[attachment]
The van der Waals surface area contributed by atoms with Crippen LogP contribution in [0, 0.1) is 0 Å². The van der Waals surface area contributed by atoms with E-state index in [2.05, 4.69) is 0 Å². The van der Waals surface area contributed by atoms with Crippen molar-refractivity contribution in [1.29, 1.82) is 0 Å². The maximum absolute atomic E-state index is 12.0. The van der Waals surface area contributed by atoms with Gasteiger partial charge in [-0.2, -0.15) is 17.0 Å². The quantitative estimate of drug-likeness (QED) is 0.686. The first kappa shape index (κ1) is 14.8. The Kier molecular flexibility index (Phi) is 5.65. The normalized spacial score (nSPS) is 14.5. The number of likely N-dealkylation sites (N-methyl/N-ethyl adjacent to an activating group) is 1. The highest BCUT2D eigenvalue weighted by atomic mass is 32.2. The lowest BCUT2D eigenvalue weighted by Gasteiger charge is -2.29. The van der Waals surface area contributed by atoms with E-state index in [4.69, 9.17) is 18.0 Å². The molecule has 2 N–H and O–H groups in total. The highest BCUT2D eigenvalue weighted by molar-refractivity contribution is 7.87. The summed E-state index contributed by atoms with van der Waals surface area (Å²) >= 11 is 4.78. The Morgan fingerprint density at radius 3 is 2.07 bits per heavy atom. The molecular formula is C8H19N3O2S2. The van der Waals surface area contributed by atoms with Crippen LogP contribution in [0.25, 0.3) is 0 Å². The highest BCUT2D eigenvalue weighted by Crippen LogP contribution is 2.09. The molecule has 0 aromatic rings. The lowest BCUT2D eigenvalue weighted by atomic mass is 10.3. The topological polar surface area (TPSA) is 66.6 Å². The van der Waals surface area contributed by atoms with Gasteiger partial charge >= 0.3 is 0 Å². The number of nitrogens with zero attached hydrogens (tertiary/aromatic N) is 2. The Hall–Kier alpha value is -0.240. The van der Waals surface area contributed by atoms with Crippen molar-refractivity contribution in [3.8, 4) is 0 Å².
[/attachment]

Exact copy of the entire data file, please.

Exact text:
The van der Waals surface area contributed by atoms with Crippen LogP contribution in [0, 0.1) is 0 Å². The van der Waals surface area contributed by atoms with E-state index in [2.05, 4.69) is 0 Å². The van der Waals surface area contributed by atoms with Crippen molar-refractivity contribution in [1.29, 1.82) is 0 Å². The maximum absolute atomic E-state index is 12.0. The van der Waals surface area contributed by atoms with Gasteiger partial charge in [-0.2, -0.15) is 17.0 Å². The quantitative estimate of drug-likeness (QED) is 0.686. The first kappa shape index (κ1) is 14.8. The Kier molecular flexibility index (Phi) is 5.65. The normalized spacial score (nSPS) is 14.5. The number of likely N-dealkylation sites (N-methyl/N-ethyl adjacent to an activating group) is 1. The highest BCUT2D eigenvalue weighted by atomic mass is 32.2. The lowest BCUT2D eigenvalue weighted by Gasteiger charge is -2.29. The van der Waals surface area contributed by atoms with E-state index in [4.69, 9.17) is 18.0 Å². The molecule has 2 N–H and O–H groups in total. The highest BCUT2D eigenvalue weighted by molar-refractivity contribution is 7.87. The summed E-state index contributed by atoms with van der Waals surface area (Å²) >= 11 is 4.78. The Morgan fingerprint density at radius 3 is 2.07 bits per heavy atom. The molecular formula is C8H19N3O2S2. The van der Waals surface area contributed by atoms with Crippen LogP contribution in [0.25, 0.3) is 0 Å². The highest BCUT2D eigenvalue weighted by Crippen LogP contribution is 2.09. The molecule has 0 aromatic rings. The lowest BCUT2D eigenvalue weighted by atomic mass is 10.3. The topological polar surface area (TPSA) is 66.6 Å². The van der Waals surface area contributed by atoms with Gasteiger partial charge >= 0.3 is 0 Å². The number of nitrogens with zero attached hydrogens (tertiary/aromatic N) is 2. The Hall–Kier alpha value is -0.240. The van der Waals surface area contributed by atoms with Crippen molar-refractivity contribution in [3.8, 4) is 0 Å².